The relationships of temperature, time and applied stress for producing optimum composites are routinely determinable from the teachings set forth herein. Additional aspects useful in the optimization of the diffusion bond are component part surface finish, thickness of the platinum and vanadium layers, cleanliness and freedom from initial stress.
Graphite member 16 is provided with an aperture (the wall of which is designated by numeral 26) enabling stem 13 to be bonded directly to metal disc 12. Sufficient space is maintained between the surface of stem 13 and wall 26 of the graphite member to obviate the formation of carbides in the metal of stem 13.
The platinum metal used in the practice of this invention should have a purity of at least about 99.5%, this purity being commercially available. Such grades of platinum are soft and extremely ductile. Platinum alloys (i.e., platinum is the major constituent by weight) in which the alloying addition does not destroy the ability of the layer to function as a barrier to carbon transit during operation of the anode (e.g., platinum with 1% by weight chromium) may also be used. In addition, the alloying additive should not result in a carbide layer greater than about 3 micrometers in thickness using the process limitations of this invention. The ability of a given platinum alloy to meet these criteria can be routinely determined.
As has been noted above, vanadium alloys may be used in place of vanadium metal provided that the alloy has sufficient carbon solubility to be able to limit the thickness of carbide layer formed to less than about 3 micrometers.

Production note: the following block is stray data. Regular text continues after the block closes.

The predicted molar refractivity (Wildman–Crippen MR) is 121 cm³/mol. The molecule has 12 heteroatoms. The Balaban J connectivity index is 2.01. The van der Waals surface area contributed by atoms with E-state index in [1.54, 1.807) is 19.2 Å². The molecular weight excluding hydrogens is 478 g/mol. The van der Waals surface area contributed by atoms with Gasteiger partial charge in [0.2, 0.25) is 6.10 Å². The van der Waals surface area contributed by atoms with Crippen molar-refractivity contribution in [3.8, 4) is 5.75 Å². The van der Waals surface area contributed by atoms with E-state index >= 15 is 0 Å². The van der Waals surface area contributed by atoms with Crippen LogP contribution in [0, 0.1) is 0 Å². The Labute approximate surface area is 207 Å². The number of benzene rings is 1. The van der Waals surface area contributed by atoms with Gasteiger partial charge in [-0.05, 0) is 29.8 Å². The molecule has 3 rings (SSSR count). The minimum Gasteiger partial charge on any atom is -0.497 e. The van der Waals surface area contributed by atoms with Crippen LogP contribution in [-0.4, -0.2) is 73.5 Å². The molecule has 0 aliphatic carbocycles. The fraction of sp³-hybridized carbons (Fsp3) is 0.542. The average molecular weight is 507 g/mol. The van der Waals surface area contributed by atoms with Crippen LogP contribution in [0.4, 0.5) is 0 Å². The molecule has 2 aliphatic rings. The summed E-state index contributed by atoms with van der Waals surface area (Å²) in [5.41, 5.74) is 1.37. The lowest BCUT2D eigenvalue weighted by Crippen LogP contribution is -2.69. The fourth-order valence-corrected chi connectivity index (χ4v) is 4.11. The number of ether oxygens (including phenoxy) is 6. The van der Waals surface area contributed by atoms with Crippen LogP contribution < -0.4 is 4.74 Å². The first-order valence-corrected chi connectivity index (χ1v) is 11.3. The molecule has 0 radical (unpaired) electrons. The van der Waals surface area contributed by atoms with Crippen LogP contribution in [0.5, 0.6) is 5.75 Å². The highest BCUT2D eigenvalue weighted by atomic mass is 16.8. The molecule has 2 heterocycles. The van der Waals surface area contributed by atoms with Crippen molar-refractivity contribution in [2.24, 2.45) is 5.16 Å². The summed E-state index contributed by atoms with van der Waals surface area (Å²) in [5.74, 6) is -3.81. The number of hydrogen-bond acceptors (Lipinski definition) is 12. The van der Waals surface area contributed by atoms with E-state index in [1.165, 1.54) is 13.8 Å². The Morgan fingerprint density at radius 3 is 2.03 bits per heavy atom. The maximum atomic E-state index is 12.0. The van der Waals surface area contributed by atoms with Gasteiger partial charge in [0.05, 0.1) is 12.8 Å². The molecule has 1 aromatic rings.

The vanadium or vanadium alloy layer may be supplied as a foil or may be vapor deposited on the metal component being joined to the graphite body.
The total thickness of the initial layers of platinum (or platinum alloy) and vanadium (or vanadium alloy) should be in the range of from about 0.002" to about 0.004".
The material of anode target 14 typically comprises tungsten, an alloy of tungsten and rhenium, and the like. When the material of anode target 14 is an alloy of tungsten and rhenium, the rhenium content typically varies from 3 to 10 weight percent but may be as high as 25 weight percent.
Graphite member 16 contributes the favorable features of high heat storage and high heat dissipating capability. As shown, disc 12 is saucer-like in configuration and the matching surface of the heat sink, graphite member 16, is similarly contoured.